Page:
Smith is the explosive vertical weapon that every quarterback needs on the perimeter. One of the fastest players in the NFL, Smith can blow past defenders on go routes, and he also has the running skills to transform short passes into long gains. Big plays are valued at a premium in the NFL. The ability to throw to a player who can produce game-changing plays provides the quarterback with a tremendous weapon, while also altering an opponent's defensive approach.

Finally, Pitta and **CENSORED**son provide Flacco with a pair of dynamic weapons to target over the middle of the field. Given the heavy utilization of two-deep coverages, the tight end becomes the most pivotal player in the passing game. The presence of two versatile tight ends allows an offense to use multiple formations to create mismatches all over the field, making the game easier for the quarterback in the pre-snap phase. (Based on the defensive reaction to multiple tight-end formations, the quarterback is able to quickly identify the coverage and front at the line of scrimmage.)

With so many weapons available to him, the quarterback can approach every game with the confidence of playing seven-on-seven against an overmatched defense on the perimeter.




4) Find a play caller willing to adapt to the talents of the quarterback.

Quarterbacks were once assimilated into rigid offensive systems, but the NFL has gradually become a league that encourages offensive coordinators to build around the unique talents of the signal-caller. Just look at the number of teams in the NFL that run variations of the spread offense to suit the needs of their athletic young quarterbacks. Similarly, the Ravens made a midseason change at offensive coordinator to maximize the talents of their franchise guy.

Former coordinator Cam Cameron built an offense in Baltimore with Flacco's game in mind, but the Ravens weren't able to fully accentuate the quarterback's strength as a talented deep-ball thrower until Caldwell took over. Under Caldwell's direction, the Ravens' game plan featured the deep ball prominently, while incorporating a series of intermediate throws that capitalized on Flacco's superb arm strength and anticipation. Furthermore, Caldwell put the unit on Flacco's shoulders by employing a no-huddle offense that simplified the game, generating a better flow and tempo. With the quarterback becoming more comfortable as the leader of the offense, the Ravens took off.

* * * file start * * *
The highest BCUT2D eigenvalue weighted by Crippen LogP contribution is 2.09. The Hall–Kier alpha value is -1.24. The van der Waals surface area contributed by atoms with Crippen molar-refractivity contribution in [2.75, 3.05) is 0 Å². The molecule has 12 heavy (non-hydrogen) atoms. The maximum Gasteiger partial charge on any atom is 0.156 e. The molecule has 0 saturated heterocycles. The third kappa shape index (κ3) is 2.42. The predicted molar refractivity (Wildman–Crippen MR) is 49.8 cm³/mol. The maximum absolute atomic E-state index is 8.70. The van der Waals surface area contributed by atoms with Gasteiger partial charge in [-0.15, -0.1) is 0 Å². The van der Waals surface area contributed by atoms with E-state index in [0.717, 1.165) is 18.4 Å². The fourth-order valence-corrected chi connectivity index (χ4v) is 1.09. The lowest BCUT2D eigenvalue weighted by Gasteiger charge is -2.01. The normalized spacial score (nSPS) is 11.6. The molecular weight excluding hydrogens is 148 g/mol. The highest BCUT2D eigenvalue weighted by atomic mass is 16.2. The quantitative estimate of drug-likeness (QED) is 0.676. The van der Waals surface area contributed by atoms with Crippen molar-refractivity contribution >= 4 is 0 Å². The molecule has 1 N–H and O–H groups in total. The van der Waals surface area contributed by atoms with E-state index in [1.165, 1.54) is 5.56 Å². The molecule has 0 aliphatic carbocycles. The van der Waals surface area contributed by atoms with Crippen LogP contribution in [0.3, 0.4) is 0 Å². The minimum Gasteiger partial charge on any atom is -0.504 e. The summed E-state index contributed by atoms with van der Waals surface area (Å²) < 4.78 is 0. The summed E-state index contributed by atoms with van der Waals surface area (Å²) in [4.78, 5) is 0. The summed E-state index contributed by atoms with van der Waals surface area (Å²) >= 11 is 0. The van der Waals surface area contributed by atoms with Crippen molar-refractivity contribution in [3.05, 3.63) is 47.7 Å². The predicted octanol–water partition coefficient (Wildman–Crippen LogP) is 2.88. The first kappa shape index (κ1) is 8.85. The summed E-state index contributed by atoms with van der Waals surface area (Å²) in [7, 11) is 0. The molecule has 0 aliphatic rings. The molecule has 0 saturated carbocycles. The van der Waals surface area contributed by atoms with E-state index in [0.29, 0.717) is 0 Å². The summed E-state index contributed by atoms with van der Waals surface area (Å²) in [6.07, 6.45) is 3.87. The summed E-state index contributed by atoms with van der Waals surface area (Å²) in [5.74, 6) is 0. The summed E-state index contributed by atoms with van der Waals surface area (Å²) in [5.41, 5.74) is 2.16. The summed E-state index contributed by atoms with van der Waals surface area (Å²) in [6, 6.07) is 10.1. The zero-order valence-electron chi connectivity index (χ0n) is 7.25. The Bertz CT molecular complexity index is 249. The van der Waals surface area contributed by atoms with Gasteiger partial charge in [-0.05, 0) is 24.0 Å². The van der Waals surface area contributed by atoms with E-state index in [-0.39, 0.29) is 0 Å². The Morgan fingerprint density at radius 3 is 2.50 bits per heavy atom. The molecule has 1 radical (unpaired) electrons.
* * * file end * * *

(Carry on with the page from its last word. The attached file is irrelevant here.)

As other teams look to make their respective franchise quarterbacks better, carefully constructing an offense that maximizes strengths should be a top priority.





Follow Bucky Brooks on Twitter @BuckyBrooks

Jutt

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#1 : February 06, 2013, 12:06:06 AM

Having two hall of famers on defense doesnt hurt either

olafberserker

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#2 : February 06, 2013, 12:12:43 AM

and being allowed to tackle the WR in the end zone before the ball is thrown/gets there

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#3 : February 06, 2013, 12:21:47 AM

Yes, because no team takes this sort of philosophy.  He let the cat out of the bag. 

lyronmewis

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#4 : February 06, 2013, 02:37:12 AM

TEs were big play guys for Flacco during the playoffs. I think having a big athletic TE is a necessary pickup this offseason. If they bring back Clark, use him more as a slot receiver/the 2nd TE in 2 TE packages.

McCoy93

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#5 : February 06, 2013, 02:50:58 AM

this isn't a blueprint. its common sense

Feel Real Good

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#6 : February 06, 2013, 09:48:33 AM